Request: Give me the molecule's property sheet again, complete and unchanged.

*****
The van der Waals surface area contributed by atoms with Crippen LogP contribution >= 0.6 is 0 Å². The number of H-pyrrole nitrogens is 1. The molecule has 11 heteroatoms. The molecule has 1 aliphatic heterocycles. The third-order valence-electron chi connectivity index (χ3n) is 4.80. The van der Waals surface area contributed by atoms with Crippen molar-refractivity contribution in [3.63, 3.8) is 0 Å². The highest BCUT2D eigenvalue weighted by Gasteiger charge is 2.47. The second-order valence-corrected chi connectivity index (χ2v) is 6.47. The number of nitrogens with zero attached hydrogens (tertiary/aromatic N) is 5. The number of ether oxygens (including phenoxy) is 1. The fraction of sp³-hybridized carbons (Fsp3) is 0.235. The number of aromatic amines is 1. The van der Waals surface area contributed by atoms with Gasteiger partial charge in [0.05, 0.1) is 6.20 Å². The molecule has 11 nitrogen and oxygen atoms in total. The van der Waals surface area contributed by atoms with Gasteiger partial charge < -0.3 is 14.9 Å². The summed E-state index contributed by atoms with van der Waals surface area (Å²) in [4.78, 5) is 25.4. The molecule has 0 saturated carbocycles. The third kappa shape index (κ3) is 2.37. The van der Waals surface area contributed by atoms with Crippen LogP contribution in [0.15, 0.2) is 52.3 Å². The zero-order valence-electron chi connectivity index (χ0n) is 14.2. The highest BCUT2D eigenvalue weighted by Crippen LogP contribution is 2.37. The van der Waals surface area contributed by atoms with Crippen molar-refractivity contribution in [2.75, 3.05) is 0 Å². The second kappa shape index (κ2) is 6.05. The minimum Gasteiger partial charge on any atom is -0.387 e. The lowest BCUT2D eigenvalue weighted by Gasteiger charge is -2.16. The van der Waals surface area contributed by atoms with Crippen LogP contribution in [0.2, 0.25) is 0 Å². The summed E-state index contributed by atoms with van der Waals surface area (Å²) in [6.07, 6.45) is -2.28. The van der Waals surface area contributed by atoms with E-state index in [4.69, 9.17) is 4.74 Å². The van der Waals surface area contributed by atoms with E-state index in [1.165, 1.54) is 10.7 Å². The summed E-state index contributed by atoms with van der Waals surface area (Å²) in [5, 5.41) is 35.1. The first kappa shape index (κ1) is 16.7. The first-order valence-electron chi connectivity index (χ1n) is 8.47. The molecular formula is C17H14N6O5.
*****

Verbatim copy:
The van der Waals surface area contributed by atoms with Crippen LogP contribution >= 0.6 is 0 Å². The number of H-pyrrole nitrogens is 1. The molecule has 11 heteroatoms. The molecule has 1 aliphatic heterocycles. The third-order valence-electron chi connectivity index (χ3n) is 4.80. The van der Waals surface area contributed by atoms with Crippen molar-refractivity contribution in [3.63, 3.8) is 0 Å². The highest BCUT2D eigenvalue weighted by Gasteiger charge is 2.47. The second-order valence-corrected chi connectivity index (χ2v) is 6.47. The number of nitrogens with zero attached hydrogens (tertiary/aromatic N) is 5. The number of ether oxygens (including phenoxy) is 1. The fraction of sp³-hybridized carbons (Fsp3) is 0.235. The number of aromatic amines is 1. The van der Waals surface area contributed by atoms with Gasteiger partial charge in [0.05, 0.1) is 6.20 Å². The molecule has 11 nitrogen and oxygen atoms in total. The van der Waals surface area contributed by atoms with Gasteiger partial charge < -0.3 is 14.9 Å². The summed E-state index contributed by atoms with van der Waals surface area (Å²) in [4.78, 5) is 25.4. The molecule has 0 saturated carbocycles. The third kappa shape index (κ3) is 2.37. The van der Waals surface area contributed by atoms with Crippen LogP contribution in [0.15, 0.2) is 52.3 Å². The zero-order valence-electron chi connectivity index (χ0n) is 14.2. The highest BCUT2D eigenvalue weighted by Crippen LogP contribution is 2.37. The van der Waals surface area contributed by atoms with Crippen molar-refractivity contribution in [2.75, 3.05) is 0 Å². The second kappa shape index (κ2) is 6.05. The minimum Gasteiger partial charge on any atom is -0.387 e. The lowest BCUT2D eigenvalue weighted by Gasteiger charge is -2.16. The van der Waals surface area contributed by atoms with Crippen LogP contribution in [0.2, 0.25) is 0 Å². The summed E-state index contributed by atoms with van der Waals surface area (Å²) in [6.07, 6.45) is -2.28. The van der Waals surface area contributed by atoms with E-state index in [4.69, 9.17) is 4.74 Å². The van der Waals surface area contributed by atoms with E-state index in [1.165, 1.54) is 10.7 Å². The summed E-state index contributed by atoms with van der Waals surface area (Å²) in [5, 5.41) is 35.1. The first kappa shape index (κ1) is 16.7. The first-order valence-electron chi connectivity index (χ1n) is 8.47. The molecular formula is C17H14N6O5.